The Three Biggest Things I’ve Learned from Being Married for 33 Years

Yesterday my husband and I celebrated our 33rd wedding anniversary. We’ve come so far considering we could have been a “statistic” based on the factors we had: only teenagers when we married, we only had a high school education, we had our first child within the first year of our marriage, my parents were divorced, we only knew each other for a few months before getting married, we had a long distance relationship (me in California, and he in Florida), and we had terrible conflict and communication skills.

We had our “ups” and “downs” over the years, and I was even on the verge of getting a divorce earlier in our marriage. Yes, we saw a counselor and took marriage enrichment classes/seminars, but the turning point of our marriage was when we turned everything over to God. I’ve learned so much these past 33 years, and these are the three biggest things that I learned:

  1. I learned that I had to stop trying to be “right,” and to realize that no one is perfect so I had to be more forgiving.

It seemed that I was in a competition with my husband all the time. I wanted to always prove that I was right to a point where I would get angry about it. I spent more time arguing my case that I never really listened. When my husband did something wrong, I would use it against him and bring it up when we had arguments.

No one is perfect (especially me). If I don’t want people to expect perfection from me, then I shouldn’t expect it from other people, most especially my husband. Since I make mistakes all the time, I know that my husband will make mistakes too so I have to forgive him, just as I would want him to forgive me. I’m not always right; I had to listen more and talk less, and I had to realize that just because he did things differently that it doesn’t mean that my way is “right.”

  1. I learned to “pick my battles,” to let the “little things” go, and to choose my words carefully when there is a real issue.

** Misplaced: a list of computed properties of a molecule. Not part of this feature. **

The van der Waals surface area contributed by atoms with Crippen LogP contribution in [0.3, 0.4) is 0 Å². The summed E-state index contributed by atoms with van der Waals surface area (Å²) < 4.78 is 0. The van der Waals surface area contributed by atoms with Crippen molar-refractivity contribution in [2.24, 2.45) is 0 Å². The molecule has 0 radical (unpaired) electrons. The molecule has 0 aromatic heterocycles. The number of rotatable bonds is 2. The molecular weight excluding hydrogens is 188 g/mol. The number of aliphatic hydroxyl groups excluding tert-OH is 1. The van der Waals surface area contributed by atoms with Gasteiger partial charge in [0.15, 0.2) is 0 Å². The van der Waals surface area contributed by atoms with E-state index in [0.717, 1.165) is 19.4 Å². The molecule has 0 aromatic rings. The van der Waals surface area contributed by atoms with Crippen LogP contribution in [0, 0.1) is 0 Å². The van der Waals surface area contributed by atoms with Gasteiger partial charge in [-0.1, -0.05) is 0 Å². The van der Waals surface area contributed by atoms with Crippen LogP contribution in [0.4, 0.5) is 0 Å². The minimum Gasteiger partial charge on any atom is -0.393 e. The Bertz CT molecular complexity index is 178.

I remember arguing about how the toilet paper should be placed on the holder, and how that argument would expand into other issues from the past. Does it really matter how the toilet paper is put into the holder? No! I realized that there are more serious issues. When these issues arise then that’s when I have to say something, but I had to choose my words (and tone of voice) carefully so that my words can be received.

  1. I learned to truly love my husband, to appreciate him, and to build him up as often as I can.

It used to make me so jealous that my husband had a photographic memory. He breezed through the doctoral program and graduated with a large dissertation after four years, while I struggled and nearly dropped out. The two years that followed his graduation were extremely difficult for me, but he encouraged me when I felt like giving up, he proof read my work several times, and he picked up the slack at home. I graduated after six years of being in the program, and I could not have done it without him.

I’ve come to appreciate how much smarter he is compared to me; and even though he is smarter, he never rubs it in my face. He brings out the best in me, so I try to bring out the best in him. I encourage him by pointing out the positive things about him, or about the positive things he has done or is doing. I am there if he is having a bad day and he needs someone to listen to him. When he gets a migraine, I massage his head until it goes away. I also tell him that I love him every day (they say action speaks louder than words, but words are still important).

Thirty-three years seems like such a long time, but I still have a lot to learn. I don’t think we ever get to that point in our marriage where we can stop trying to love, to support, and to serve our spouse.

Most of all, I continually thank God for His intervention in my marriage, and thank Him for the wonderful man He has given to me to be my husband.

Every good and perfect gift is from above, coming down from the Father of lights… Everyone should be quick to listen, slow to speak, and slow to anger… No foul language should come from your mouth, but only what is good for building up someone in need… serve one another through love… And be kind and compassionate to one another, forgiving one another, just as God also forgave you in Christ” (James 1:17, 19, Eph 4:28, Gal 5:16, Eph 4:32, CSB).